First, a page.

••• INNING 2 •••
Lately, I listen to get lost. It's preferable to just listening to the losing, something my Brewers, 31--43 through Sunday and tied for last place in the National League Central, have done often enough to make Uecker turn water-park ads into suicidal ramblings. "Enjoy Mt. Olympus in Wisconsin Dells," he says on April 14, while Milwaukee is in the midst of a 32-inning scoreless streak. "That's where I'm going—to jump off."
This is my 33rd year of existence and 27th of Uecker immersion, so I am familiar with his primary law of broadcasting: If the game merits locking in, he locks in. You hear every bender down low for ball one and bouncer wide of third and fastball right down Wisconsin Avenue. You get a golden-age baseball call with a few dollops of nonsense—an aside, perhaps, about sunscreen's potential as a condiment (on June 10: "It's good on chicken sausage—use the 30") or guidance on Mother's Day (May 4: "Give mom a gift that's brewed for her—a 24-pack of Miller").
If the cause is lost, Uke tries to get you lost in something else. Sometimes he starts early, such as on July 4, 2007, after Uecker stumbled upon a convention of animal-costume fetishists at the Pittsburgh Westin, where the Brewers were staying. Uecker, his then partner Jim Powell recalls, "was like a kid on Christmas morning." The game had barely begun when they went on a 15-minute digression:
"Furrier Society, I believe it is," Uecker said. After putting the topic on hold to call a Braun home run, he resumed: "That's no big deal, that's what they feel. They wear animal costumes because they feel a little animalish. And I've felt that way myself a couple of times. I haven't dressed up for it. I've worn a fig leaf or two." Later Uecker emitted a sort of bird whoop and directed Powell to provide listeners with a website for more information on the Furry movement. Presumably this is the first time "alt dot lifestyle dot furry" was said during a major league broadcast.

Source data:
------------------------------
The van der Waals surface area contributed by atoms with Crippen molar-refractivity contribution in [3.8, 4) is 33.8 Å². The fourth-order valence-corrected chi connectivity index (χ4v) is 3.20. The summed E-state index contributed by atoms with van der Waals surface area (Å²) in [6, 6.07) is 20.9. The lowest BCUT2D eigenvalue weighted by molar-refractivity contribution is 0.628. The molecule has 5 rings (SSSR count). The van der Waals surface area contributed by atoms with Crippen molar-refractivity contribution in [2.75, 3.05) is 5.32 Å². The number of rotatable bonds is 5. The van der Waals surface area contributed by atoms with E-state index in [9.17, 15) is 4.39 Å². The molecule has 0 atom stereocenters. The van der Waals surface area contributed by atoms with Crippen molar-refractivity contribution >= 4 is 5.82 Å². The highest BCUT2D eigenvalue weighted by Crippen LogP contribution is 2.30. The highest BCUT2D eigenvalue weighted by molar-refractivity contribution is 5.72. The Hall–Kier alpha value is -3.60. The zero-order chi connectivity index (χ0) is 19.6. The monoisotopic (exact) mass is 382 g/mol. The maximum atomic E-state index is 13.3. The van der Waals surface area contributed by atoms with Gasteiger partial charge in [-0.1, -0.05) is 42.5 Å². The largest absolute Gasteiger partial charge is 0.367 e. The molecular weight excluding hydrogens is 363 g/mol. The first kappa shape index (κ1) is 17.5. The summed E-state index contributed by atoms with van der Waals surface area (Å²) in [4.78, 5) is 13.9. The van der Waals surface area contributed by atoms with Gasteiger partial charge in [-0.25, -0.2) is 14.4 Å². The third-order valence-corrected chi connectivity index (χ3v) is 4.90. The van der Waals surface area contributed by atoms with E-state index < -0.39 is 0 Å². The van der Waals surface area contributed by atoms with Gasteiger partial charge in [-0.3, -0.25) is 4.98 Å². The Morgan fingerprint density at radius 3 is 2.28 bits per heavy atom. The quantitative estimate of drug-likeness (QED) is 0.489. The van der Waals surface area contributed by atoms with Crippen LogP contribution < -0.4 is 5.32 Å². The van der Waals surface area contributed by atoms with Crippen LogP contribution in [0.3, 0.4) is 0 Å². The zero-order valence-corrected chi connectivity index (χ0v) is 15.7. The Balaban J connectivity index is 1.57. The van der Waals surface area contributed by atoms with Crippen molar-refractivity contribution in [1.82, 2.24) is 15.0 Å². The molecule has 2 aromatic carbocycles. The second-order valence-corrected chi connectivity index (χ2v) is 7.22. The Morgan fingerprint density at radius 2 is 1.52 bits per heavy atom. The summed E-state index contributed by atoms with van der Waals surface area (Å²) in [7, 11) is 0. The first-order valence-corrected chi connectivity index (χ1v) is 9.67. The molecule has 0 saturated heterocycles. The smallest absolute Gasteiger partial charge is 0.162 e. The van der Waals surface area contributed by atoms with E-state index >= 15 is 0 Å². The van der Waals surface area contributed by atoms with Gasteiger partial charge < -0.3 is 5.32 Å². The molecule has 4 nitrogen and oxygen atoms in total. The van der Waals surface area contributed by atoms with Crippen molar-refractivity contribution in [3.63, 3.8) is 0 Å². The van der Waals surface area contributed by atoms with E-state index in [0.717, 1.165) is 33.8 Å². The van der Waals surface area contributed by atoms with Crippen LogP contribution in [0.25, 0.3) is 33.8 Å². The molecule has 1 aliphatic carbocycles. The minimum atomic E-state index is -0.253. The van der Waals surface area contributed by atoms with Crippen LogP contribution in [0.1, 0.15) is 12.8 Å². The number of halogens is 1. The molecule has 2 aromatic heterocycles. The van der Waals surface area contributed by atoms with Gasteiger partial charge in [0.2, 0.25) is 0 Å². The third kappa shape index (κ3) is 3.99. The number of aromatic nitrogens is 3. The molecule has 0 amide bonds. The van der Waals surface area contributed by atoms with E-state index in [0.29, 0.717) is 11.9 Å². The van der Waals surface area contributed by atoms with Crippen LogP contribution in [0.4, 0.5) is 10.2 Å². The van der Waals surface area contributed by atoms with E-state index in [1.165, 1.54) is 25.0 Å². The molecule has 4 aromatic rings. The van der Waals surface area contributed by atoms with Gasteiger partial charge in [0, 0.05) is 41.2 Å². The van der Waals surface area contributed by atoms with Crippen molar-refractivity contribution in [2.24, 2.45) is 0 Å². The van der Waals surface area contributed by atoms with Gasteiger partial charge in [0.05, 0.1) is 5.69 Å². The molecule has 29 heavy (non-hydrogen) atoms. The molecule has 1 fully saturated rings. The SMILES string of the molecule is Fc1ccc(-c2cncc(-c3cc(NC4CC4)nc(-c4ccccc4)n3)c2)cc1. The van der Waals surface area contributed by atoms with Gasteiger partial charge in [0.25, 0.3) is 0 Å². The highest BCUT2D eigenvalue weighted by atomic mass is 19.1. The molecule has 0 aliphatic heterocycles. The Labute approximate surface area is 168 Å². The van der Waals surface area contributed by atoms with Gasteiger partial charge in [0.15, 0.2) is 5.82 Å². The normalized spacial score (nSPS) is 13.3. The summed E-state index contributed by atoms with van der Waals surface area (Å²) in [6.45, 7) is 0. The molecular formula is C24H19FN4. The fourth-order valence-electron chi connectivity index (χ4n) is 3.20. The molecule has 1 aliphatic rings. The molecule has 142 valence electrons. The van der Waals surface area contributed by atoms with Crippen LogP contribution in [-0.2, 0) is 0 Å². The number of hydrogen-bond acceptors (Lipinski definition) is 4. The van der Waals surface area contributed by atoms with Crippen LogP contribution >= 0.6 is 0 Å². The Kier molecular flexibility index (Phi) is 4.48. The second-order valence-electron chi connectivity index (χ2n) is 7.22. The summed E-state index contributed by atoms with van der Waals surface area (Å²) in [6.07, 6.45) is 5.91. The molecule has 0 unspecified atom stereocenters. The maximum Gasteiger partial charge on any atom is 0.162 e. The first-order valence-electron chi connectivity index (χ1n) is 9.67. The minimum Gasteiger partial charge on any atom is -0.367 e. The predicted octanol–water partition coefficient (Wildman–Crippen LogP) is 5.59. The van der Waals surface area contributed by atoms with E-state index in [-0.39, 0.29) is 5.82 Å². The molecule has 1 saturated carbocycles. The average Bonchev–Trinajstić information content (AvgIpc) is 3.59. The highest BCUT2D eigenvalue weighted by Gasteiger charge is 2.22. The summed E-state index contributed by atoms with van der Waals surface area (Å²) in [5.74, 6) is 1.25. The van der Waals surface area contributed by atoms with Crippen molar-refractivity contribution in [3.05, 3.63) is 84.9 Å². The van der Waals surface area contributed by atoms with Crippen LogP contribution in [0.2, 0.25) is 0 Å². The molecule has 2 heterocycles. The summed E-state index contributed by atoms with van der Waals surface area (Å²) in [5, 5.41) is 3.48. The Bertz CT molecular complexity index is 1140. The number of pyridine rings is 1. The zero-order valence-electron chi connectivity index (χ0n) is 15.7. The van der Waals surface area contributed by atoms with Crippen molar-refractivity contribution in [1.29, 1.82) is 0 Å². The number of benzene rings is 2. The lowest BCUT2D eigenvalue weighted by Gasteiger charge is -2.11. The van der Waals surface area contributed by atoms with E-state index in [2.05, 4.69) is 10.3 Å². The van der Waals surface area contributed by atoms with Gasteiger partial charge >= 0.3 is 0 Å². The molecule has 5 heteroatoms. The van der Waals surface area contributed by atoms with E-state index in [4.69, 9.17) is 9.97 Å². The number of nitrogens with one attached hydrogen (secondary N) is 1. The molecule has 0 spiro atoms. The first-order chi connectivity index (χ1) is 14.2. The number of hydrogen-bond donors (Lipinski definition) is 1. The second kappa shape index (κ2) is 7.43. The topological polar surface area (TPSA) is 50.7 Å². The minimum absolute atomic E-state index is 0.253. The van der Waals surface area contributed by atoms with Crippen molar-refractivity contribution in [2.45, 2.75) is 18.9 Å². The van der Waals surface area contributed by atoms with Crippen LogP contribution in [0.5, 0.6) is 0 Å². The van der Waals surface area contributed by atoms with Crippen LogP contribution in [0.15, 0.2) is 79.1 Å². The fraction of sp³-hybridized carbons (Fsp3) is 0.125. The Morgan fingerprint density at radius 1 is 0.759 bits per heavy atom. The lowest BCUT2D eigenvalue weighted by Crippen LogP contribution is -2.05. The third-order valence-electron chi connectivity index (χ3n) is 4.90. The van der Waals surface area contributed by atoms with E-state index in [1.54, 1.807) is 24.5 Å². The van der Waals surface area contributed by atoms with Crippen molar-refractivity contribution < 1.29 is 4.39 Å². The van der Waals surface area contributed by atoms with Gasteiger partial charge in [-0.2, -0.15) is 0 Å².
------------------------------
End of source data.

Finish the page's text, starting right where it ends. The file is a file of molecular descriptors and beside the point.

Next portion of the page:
In the fifth inning on May 5 against St. Louis, the occasion of the Brewers' wearing throwback uniforms to honor their 1913 American Association predecessors led to a deep exploration of farm clubs in the Cream City: how Uecker, who grew up near the old Milwaukee Zoo in the '40s, would hound a first baseman named Heinz Becker for autographs, hanging on the bumper of his car, and how those Double A Brewers had a manager, Nick Cullop, who was known as Tomato Face, even in the newspapers. Then Uke was off to the Hollywood Stars and the Pacific Coast League in the '40s. He informed Block:
"They wore shorts, did you know that? They did. They wore like Bermuda shorts, knee-high. One ball, two strikes. Check 'em out. Some guys with some decent-looking legs." (Block: "I'll work on that.") "Yeah, take care of that, will ya?"